These two moulds are designed specifically for connecting your floor to an adjoining wall. They are, as the name suggests, round in shape. Two corner rounds are placed at 90-degree angles from each other at the corner of a wall. Quarter rounds, by example, are intended to create 45-degree angles for more unusually built walls.
Not all adjacent floors are of equal thickness and height. In some cases, the flooring to one room may be a centimetre or two higher than the flooring of the next room. An example of this could be the transition from laminate flooring to a lower vinyl floor. Reducer moulds solve this problem by adding a gradient connecting these two surfaces.
Some differences in thickness are so drastic, however, that even reducers won’t be effective. These cases will require “end moulding” instead.
As noted in our section on installing laminate floors on stairs, you’ll need to cap off each step with new stair nosing. This kind of moulding connects the vertical and horizontal panels of the stairs, smoothing off the corners.
How much does moulding cost?
Moulding is typically sold in measurements of either 78-inch or 94-inch batches. Your moulding’s price is contingent on which of these sizes it falls into, as well the type of mould.
T-moulds are the most expensive kind that you can buy, given their wide applicability. If you buy them in 78-inch sets, it will increase your laminate flooring cost by £20 to £30 per set. 94-inch sets cost closer to £28 to £35 instead.
Another popular option are quarter rounds, and these are much cheaper. At 78-inches, they cost roughly £5 to £8; the 94-inch variants cost between £6 to £15.
Other laminate flooring costs
Beyond the main costs that we’ve listed above, as well as alternatives like laminate stairs, there are other, smaller costs to keep in mind.
Many homes will need to remove and replace existing skirting boards with newer variants. The price of this is conditional on the size of the room. A general estimate for the cost of skirting comes in at around £200 to £350 for a regular sized room.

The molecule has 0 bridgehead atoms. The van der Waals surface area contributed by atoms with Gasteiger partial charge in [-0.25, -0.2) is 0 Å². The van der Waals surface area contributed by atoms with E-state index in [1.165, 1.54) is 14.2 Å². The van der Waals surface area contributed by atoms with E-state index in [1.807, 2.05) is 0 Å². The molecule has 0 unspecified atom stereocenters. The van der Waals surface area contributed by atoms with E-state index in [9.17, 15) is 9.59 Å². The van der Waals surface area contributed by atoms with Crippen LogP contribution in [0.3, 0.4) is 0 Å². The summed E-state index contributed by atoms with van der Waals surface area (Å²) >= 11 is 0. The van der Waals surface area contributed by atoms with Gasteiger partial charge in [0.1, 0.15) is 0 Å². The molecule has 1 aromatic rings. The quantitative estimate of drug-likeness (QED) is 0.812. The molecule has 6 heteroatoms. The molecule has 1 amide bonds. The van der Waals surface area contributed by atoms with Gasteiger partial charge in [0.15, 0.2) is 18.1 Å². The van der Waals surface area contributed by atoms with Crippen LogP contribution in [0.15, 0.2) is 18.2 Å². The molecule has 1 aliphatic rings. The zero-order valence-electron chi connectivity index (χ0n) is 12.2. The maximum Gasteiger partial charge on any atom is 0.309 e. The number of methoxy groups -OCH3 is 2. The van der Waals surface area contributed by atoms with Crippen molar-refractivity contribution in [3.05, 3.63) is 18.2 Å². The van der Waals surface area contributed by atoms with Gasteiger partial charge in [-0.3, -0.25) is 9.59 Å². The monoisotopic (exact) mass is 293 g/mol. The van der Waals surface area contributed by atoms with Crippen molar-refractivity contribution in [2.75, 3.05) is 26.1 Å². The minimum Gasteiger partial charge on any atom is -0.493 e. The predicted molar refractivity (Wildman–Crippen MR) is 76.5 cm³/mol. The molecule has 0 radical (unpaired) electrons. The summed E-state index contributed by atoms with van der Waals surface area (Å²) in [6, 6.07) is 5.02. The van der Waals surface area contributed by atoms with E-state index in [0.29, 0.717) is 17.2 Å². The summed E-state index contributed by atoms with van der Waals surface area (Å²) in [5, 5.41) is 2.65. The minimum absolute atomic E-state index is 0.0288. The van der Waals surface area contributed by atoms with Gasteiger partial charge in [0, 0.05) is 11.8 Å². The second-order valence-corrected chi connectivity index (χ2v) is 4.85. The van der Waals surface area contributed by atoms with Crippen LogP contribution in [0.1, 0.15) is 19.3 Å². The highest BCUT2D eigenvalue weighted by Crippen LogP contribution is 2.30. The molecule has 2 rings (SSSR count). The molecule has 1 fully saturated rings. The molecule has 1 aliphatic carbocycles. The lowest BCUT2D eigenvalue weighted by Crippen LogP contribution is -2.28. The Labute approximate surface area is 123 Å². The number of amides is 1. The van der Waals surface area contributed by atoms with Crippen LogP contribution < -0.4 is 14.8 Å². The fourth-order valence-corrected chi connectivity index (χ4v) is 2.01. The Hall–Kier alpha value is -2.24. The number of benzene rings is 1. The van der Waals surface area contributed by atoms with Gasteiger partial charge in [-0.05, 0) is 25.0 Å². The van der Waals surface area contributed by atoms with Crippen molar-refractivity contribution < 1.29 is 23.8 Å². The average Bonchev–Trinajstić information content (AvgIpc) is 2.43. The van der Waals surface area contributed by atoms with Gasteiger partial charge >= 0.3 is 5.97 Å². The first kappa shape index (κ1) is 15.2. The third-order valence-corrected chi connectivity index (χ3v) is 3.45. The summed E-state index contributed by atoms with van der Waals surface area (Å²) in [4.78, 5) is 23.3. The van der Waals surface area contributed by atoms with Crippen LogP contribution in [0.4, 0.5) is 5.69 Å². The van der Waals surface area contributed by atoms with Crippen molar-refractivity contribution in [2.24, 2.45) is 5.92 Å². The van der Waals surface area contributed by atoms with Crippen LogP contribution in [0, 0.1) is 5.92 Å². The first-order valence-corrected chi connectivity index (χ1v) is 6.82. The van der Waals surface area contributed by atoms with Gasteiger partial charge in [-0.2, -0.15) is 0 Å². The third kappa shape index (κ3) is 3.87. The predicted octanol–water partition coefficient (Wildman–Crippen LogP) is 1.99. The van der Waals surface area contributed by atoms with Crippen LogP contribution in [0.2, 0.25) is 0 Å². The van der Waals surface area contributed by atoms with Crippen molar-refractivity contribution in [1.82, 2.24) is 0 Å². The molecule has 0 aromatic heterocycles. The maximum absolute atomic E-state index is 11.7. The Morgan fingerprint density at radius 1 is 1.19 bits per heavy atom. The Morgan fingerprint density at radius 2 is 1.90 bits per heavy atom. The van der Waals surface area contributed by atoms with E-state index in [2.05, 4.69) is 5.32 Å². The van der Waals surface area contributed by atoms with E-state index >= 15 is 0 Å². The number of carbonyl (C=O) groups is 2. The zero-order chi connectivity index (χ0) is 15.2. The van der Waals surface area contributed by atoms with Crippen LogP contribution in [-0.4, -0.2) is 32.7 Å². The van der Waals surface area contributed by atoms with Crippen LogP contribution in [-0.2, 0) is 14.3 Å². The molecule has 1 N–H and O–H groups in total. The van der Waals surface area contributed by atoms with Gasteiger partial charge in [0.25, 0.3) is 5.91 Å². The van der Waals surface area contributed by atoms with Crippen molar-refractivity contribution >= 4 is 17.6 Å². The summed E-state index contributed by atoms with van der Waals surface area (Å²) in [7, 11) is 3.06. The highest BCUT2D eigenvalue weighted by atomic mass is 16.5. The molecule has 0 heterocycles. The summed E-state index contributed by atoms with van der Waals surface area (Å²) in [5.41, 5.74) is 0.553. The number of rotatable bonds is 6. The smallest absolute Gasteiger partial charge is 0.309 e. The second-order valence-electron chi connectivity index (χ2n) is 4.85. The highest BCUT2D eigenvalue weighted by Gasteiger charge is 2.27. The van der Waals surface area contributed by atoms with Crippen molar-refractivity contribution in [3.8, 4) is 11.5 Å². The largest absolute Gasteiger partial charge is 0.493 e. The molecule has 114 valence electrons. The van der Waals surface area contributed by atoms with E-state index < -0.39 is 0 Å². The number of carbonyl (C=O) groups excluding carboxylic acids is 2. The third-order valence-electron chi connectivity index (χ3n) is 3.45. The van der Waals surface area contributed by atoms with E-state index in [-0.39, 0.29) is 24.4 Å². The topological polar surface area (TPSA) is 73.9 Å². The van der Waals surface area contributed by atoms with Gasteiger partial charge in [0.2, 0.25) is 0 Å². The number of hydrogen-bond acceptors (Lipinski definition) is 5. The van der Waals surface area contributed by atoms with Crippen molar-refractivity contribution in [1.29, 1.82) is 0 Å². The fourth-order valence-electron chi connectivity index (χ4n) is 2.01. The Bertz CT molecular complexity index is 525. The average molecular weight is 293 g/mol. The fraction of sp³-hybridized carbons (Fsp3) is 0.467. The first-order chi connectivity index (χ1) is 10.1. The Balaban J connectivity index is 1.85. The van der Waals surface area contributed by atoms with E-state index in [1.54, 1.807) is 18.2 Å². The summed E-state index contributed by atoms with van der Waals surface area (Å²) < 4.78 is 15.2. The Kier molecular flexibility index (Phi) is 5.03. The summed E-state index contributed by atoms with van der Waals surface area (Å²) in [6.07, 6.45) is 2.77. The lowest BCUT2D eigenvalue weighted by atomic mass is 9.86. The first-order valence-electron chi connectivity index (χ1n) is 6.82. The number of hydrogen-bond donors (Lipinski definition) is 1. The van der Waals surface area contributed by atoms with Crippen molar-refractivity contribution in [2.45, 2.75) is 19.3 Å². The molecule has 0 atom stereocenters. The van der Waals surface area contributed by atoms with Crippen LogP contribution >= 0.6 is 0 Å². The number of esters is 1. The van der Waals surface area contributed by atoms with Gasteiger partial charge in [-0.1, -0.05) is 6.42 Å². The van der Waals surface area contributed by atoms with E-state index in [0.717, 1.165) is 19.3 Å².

If you want to add something practical and aesthetically pleasing to your laminate, you can install trims. The volume of trims that you buy is dependent on how large each renovated room is. Average costs for this fall around £5 to £10 per piece of trim.
When you buy laminate flooring, you must choose what kind of texture you want the materials to have.
|Satin||£10 to £35|
|Hand-scraped||£12 to £20|
|Embossed||£16 to £32|
|Oiled / brushed||£40 to £55|
Like choosing textures, when you purchase laminate you also must decide what kind of finish you want applied to it.
|Hand scraped||£38 to £45|
|Lacquered||£20 to £70|
|Brushed and lacquered||£30 to £50|
|Brushed and oiled||£28 to £55|
Before you install new flooring, you need to remove the flooring you already have. If you do this yourself, then your laminate flooring cost wont increase. Alternatively, you can ask a professional to include this service in their quote.
Trained professionals will usually cost around £15 per hour to remove waste materials. Most of the time this can be completed within a day.
Get a quote
By now you should have a comprehensive idea of the cost of laminate flooring and whether it’s right for your home.
If you’d like help in finding a professional to install laminate floors for you, fill out the form below. Quotatis will get back to you with a selection of local, knowledgeable tradespeople that can help you with your project.
Alternatively, you may decide that laminate floors are not the right fit for you. In that case, check out our carpet cost guide (also up to date for 2020).